Bunkering has become part of a larger international web as Lebanese and Eastern European criminal interests reportedly arrange the black market sale of stolen crude and refined cargos. Shipping industry guidelines have also recognized that recent attacks appear to be the result of “intelligence-led planning,” where ships transporting valuable products such as gasoline are “targeted in very well coordinated and executed operations.” In this sense, Nigerian gangs are better connected to global criminal networks than their Somali counterparts, as first hand research has largely dismissed earlier reports that Somalia’s pirates were being financed and fed vessel intelligence by international cartels.
The increase in large scale bunkering has coincided with a brazen string of kidnappings for ransom in the Nigerian littoral. Though whole ships cannot be held for Somali-style ransom, West African gangs have proven apt at kidnapping foreign personnel as a source of additional income. When the Bourbon Liberty was hijacked off Nigeria in October seven European sailors were taken hostage while the Nigerian crew members and the ship itself were left to drift. The vessel’s French owners secured their employees release two weeks later through an alleged ransom payment.
Shipping and oil companies attempt to keep ransom negotiations confidential so as to not encourage further kidnappings, but the crime continues to be a lucrative venture. December witnessed three separate maritime kidnappings off the Nigerian coast in which a total of 12 expatriate personnel were specifically targeted and taken hostage. Examined together, rising incidences of both extended duration bunkerings and kidnap for ransom indicate that the myriad criminal syndicates operating in the Gulf of Guinea have developed diversified business models.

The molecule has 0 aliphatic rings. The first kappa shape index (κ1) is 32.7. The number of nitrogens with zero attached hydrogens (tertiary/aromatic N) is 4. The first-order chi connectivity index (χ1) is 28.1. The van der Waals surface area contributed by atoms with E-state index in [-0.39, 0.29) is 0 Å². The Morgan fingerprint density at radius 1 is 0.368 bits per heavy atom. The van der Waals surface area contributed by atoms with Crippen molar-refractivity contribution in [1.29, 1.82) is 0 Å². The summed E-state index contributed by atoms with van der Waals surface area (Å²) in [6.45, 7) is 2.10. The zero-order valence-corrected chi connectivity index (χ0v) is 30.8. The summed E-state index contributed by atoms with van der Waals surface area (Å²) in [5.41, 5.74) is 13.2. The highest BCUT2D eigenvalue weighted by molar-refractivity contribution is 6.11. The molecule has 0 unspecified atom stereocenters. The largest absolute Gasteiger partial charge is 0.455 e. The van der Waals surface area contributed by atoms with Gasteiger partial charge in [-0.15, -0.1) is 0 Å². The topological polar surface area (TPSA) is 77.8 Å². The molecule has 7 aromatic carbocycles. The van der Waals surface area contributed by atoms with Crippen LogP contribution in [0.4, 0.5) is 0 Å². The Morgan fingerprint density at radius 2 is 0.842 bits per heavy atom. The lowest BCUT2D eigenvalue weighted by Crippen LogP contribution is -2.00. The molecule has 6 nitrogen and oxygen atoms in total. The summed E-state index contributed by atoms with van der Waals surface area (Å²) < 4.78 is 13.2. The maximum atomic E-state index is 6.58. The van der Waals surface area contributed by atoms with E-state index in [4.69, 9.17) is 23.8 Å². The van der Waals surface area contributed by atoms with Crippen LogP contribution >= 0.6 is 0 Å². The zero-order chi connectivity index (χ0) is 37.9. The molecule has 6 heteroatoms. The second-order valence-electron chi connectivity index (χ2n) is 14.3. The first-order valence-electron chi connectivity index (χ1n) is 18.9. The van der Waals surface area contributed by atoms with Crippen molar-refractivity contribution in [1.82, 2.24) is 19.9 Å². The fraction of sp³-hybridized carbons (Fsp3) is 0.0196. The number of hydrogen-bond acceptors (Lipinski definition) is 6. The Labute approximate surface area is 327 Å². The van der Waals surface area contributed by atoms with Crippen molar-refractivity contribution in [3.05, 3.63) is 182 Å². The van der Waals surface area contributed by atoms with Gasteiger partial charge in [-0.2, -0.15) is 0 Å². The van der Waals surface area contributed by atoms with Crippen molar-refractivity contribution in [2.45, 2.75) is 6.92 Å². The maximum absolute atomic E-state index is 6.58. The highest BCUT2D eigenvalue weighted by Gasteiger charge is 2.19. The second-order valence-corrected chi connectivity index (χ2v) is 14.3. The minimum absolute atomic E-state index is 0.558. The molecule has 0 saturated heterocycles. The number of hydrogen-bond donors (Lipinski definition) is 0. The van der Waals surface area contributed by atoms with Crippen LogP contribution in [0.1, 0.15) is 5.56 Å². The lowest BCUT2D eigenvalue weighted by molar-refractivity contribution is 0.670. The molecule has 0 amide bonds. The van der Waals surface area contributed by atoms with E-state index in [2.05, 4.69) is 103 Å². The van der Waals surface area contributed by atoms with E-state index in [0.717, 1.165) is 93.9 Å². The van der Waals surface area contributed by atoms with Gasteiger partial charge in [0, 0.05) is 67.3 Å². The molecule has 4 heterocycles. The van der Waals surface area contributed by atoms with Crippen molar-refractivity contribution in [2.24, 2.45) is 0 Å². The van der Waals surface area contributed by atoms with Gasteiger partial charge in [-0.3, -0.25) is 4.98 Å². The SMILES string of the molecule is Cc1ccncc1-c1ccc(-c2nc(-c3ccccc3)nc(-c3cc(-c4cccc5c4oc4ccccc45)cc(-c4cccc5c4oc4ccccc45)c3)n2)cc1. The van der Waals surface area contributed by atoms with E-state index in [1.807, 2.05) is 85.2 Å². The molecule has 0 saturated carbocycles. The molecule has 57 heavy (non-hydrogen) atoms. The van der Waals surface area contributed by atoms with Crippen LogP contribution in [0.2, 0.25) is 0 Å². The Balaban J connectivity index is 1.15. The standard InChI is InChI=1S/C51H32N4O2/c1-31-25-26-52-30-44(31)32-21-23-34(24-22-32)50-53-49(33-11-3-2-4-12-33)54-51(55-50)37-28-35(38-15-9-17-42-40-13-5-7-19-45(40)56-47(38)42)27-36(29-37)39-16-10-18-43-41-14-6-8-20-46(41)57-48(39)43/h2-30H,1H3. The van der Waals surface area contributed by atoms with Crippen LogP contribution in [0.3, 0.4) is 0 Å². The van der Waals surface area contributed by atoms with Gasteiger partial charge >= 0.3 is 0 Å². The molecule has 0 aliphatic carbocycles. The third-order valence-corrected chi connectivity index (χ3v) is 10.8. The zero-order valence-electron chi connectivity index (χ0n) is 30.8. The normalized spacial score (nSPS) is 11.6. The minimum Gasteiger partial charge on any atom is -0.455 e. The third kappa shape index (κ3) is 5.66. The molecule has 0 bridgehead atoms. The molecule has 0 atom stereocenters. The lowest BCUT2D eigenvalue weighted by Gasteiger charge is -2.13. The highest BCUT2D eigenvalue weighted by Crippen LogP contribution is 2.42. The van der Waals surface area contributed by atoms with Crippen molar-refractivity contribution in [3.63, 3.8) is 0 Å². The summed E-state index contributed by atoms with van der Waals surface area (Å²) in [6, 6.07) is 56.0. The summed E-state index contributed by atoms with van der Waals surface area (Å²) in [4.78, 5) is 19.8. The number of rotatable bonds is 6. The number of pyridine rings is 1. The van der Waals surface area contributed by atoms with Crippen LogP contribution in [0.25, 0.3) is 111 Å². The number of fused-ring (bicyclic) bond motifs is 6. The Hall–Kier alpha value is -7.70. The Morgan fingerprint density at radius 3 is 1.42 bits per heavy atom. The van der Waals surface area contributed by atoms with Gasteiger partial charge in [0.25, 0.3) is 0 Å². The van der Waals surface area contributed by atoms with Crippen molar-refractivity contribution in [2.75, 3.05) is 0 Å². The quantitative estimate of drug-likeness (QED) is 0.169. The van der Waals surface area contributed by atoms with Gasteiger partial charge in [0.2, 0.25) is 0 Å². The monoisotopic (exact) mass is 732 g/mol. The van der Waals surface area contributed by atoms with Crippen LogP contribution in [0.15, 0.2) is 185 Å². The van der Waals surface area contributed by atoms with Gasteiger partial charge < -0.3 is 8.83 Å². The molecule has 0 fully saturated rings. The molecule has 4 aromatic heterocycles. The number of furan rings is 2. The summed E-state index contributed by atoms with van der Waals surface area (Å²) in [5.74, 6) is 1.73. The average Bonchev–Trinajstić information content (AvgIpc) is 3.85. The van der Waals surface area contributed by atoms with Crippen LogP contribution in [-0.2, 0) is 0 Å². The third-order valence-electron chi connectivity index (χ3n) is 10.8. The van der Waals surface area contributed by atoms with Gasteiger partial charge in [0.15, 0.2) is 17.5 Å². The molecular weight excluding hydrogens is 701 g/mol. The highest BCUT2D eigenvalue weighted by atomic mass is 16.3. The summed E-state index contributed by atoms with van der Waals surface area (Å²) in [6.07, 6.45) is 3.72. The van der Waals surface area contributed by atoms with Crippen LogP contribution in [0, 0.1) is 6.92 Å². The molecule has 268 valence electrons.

Maritime crime is now a transnational emergency in the Gulf of Guinea. Already spreading from Nigeria to Benin, Togo, and Côte d’Ivoire, it is likely that Liberia, Cameroon and Equatorial Guinea will come under increased stress from pirates and oil thieves this year. Though the crisis is regional, the inter-governmental response has been limited to joint patrols between Nigeria and Benin and a series of security meetings that include other states.
A central problem is lack of maritime security capacity in the region. Nigeria is the only state that possesses a frigate, corvette or aerial surveillance capabilities, but it has thus far found it difficult to bring these assets to bear in a coordinated manner for a sustained length of time. Private security providers are similarly hampered by the fact that national law prevents them from deploying armed guards aboard ships operating in the territorial waters of regional states.
It is imperative that regional states, the international community and private actors adopt a more proactive and coordinated approach to combating maritime crime in the Gulf of Guinea. So long as maritime security provision remains piecemeal and nationally orientated, the robbers will remain one step ahead of the cops.
James Bridger is a Maritime Security Consultant and piracy specialist at Delex Systems Inc. He can be reached at email@example.com
As fighting continues Friday between Israel and Hamas, the region braces for an expanded Israel Defense Force (IDF) incursion into the Gaza Strip – a possibility indicated by the government approval of a mobilization of up of 30,000 reservists. Such a move would consist mostly of air and ground forces, but the Israeli Navy would also have a role to play.